Sunday, April 7, 2013

Striking Out

On April 3rd, there was a fast-food workers strike in New York City, the second in two months. The strikes were organized by a group called Fast Food Forward, which is calling for fast-food restaurants to pay a "living wage" of $15 an hour. For many New York fast-food workers who currently earn the minimum wage of $7.25 an hour, this would more than double their current pay.

I was reading the NPR story on this, and two points came up, that commonly become lost in the shouting and acrimony that tends to grow up around stories like this.


"People like me, we don't have education to get a better job," says [Gregory] Renoso [,a deliveryman for Domino's Pizza]. "We have to do the fast-food industry. But the fast-food industry [doesn't] pay."
And secondly:
"Folks can't just move on to other jobs," says [Jonathan] Westin [a campaign manager for Fast Food Forward]. "If they could, they probably would have, because the conditions are so bad. The problem is, these are the jobs that are out there. There's really nowhere to go."
These two points - that people with few marketable skills have few options, and that jobs are hard to come by - are, in a lot of ways, the elephant in the room that goes unaddressed.

The very day that fast-food workers were going on strike in New York City, another NPR story came out - this one talking about the record demand for H-1B visas. So there are jobs going begging, and there are people begging for higher wages. The barrier is that the striking fast-food workers in New York don't have the skills that the companies looking for H-1B visa immigrants need. And the fast-food workers don't have the resources to obtain those skills.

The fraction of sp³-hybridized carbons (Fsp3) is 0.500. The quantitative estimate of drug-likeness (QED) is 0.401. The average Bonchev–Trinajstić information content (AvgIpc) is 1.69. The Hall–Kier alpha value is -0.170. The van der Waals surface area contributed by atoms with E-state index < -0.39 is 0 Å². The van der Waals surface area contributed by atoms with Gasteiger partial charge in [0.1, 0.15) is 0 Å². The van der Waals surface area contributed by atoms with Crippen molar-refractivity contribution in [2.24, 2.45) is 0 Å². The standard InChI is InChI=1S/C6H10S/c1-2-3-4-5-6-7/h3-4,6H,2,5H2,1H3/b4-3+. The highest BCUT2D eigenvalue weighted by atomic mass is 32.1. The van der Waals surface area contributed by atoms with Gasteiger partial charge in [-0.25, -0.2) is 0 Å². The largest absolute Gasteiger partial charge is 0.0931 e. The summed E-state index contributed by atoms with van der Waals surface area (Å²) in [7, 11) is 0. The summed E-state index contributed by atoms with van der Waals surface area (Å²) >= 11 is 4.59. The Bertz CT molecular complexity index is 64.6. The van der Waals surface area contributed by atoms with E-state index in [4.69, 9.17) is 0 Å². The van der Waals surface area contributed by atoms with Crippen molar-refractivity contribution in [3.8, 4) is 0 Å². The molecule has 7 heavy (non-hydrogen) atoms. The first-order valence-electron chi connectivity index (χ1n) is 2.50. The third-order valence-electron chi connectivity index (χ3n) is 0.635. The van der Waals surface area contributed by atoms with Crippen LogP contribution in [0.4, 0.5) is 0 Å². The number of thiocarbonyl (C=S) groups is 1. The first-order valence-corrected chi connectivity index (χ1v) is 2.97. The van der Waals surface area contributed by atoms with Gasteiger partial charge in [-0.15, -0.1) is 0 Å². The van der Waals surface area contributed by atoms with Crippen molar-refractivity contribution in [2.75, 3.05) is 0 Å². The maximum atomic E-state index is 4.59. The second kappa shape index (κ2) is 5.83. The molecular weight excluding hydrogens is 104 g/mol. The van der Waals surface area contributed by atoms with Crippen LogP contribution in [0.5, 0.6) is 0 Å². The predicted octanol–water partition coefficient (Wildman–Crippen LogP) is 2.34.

And, as Mr. Westin points out, the number of jobs for people without marketable skills is small - the number of people for whom these are the only jobs that they can realistically compete is relatively large. And the large labor supply means that labor is cheap.

Striking may give the picketing workers a greater sense of agency and self-worth, but it doesn't a) increase their economic worth, or b) increase the overall number of available jobs. These two factors, taken together are a large part of the reason why our current economy is so broken and unequal. Simply jacking up wages by fiat is not going to change that. Instead of trying to limit the damage that a broken system does to vulnerable people, we would better spend our time attempting to fix the system.

What the working poor need in the long run are two things - better access to skills, and a broader choice of employment. Generally speaking, if you have one, you have a better chance of having the other. The economic boom time that we now refer to as "the Tech Bubble" supplied both of those things, as companies scrambled to take advantage of new technologies. Perhaps it's time that we shifted our efforts to where our next new technologies are going to come from.

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